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Treatment Methods

Endoscopic
spine surgery

Full-endoscopic spinal surgery is a modern and safe alternative to conventional spinal surgery. The most popular endoscopic procedures involve removing bulging, herniated or sequestrated disc material from the spinal canal in treating sciatic and femoral neuralgia or lower limb paresis. The second most common procedure is performed for constrictions of the spinal canal (stenosis), which cause weakness and pain in the lower limbs, lumbar pains, neurogenic claudication (weakness in lower limbs after walking a short distance), numbness and reduced sensation in the feet or the entire limbs.

 

Procedures in full-endoscopic spinal surgery are performed through a 5-mm endoscope working channel under saline irrigation. Using saline pressure and tools which eliminate bleeding in radio frequencies significantly reduces scarring and increases visibility. With endoscopes we can reach spinal pathologies even at very deep levels and make them fully visible thanks to xenon lighting, high-powered magnification and wide field of vision with optical instruments positioned at an angle of 25 degrees.

 

Endoscopic surgery has a number of unique advantages over other techniques. Here are some of them:

 

The endoscope is small in diameter and placing it under X-ray control directly into the involved level of the spine significantly reduces trauma that is associated with every surgery. Reducing injury to the minimum means fewer changes in the immune system, lower influence on immunity and less adverse effect on the cardiovascular system and the whole body. This results in quicker recovery and return to active life.

 

Thanks to endoscopy we can reach the spine within minutes even in very obese patients. The duration of the surgery and general anaesthesia is much shorter due to the use of a working channel, placed under X-ray control. This improves patient experience.

 

The pressure of saline solution used in the procedure and a new system for bleeding control lowers blood loss to absolute minimum even in very extensive endoscopic spinal surgeries.

 

Good visibility of nerves lowers the risk of their injury and reduces the number of potential complications caused by damage to the dura mater, bleeding or infections.

 

The narrow working channel causes much less injury to the lumbar area muscles, speeding up the recovery process and significantly reducing postoperative pain. The post-operative pain caused by endoscopic surgery is usually controlled with small doses of paracetamol.

 

Using a high-speed drill to obtain bone access reduces postoperative pain.

 

The above technological advantages of the full endoscopic access in spine surgery bring the following benefits to the patient:

 

• shorter hospital stay – up to 12 hours when optimal conditions are met,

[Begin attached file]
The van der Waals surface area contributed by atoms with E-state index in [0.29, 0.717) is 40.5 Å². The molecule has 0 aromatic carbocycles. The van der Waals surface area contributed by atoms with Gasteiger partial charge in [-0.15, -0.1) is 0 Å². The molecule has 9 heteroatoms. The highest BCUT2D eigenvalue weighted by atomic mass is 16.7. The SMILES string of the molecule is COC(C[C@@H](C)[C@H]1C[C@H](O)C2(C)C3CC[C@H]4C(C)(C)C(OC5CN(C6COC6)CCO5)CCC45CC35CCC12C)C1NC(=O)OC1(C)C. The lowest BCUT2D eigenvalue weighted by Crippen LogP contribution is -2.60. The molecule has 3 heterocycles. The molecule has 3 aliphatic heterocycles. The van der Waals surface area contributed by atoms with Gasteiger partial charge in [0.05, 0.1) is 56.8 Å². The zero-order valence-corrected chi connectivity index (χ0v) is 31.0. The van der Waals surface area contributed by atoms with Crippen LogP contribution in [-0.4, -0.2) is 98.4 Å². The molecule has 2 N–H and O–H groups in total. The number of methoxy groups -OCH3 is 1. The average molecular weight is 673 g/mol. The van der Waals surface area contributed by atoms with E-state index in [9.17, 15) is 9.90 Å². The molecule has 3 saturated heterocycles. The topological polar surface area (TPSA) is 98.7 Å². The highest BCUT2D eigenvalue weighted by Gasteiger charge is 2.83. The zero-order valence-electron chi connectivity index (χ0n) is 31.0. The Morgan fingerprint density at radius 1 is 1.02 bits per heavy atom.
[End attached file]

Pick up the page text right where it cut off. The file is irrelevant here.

• reduced risk of developing complications,
• significantly less pain related to the surgery itself,
• the patient gets up immediately after awakening from anaesthesia which reduces complications due to prolonged lying in bed – this is especially important for elderly patients,
• the procedure can be performed on elderly patients suffering from other diseases that would disqualify them from conventional treatment,
• shorter recovery and quicker return to work.

Microscopic
spine surgery

Microsurgeries performed with operating microscopes are now the ‘gold standard’ in minimally invasive spine surgery around the world. In St Wojciech’s Hospital in Poznań we use microscopic procedures for those procedures which cannot or should not be performed via endoscopic access. We use a state-of-the-art microscope Leica F50 M525 intended for spinal surgery and the least invasive spreading systems  – Picollino and Cervicolino by Medicon, which significantly reduce surgery-related injuries. We use Aesculap high-speed drill for minimally invasive bone access, which significantly reduces postoperative pain.

Microsurgery is usually performed in very extensive multi-level procedures or procedures involving implants. Compared with traditional spine surgery it has the following benefits:

 

• less invasive treatment, less injury, less damage to muscles in the accessed areas;
• better visibility of nerves due to magnification and illumination guaranteed by Leica F50 microscope;
• the possibility to insert implants in all areas of the spine using minimally invasive techniques;
• the possibility to perform minimally invasive treatments for spinal tumours

Conventional
spine surgery

Surgery without the use of microscope or endoscope requires much wider access to the spine to provide sufficient visibility and illuminate the operated structures. This requires a larger incision, even over 10 cm in length in some cases, leading to a much larger wound. With the use of endoscopic techniques the same procedure would only require a 5 mm incision.

 

Classic discectomy involves:

• extensive incision,
• marked decrease in immunity,
• significant infection risk, including neuroinfections,
• significant risk associated with poor wound healing,
• liquorrhoea, which requires long rest,
• significant blood loss,
• damage and scarring of spinal muscles causing chronic lumbar pain,
• intra-articular fractures caused by traditional bone forceps, another cause of postoperative pain,
• delay in assuming an upright posture,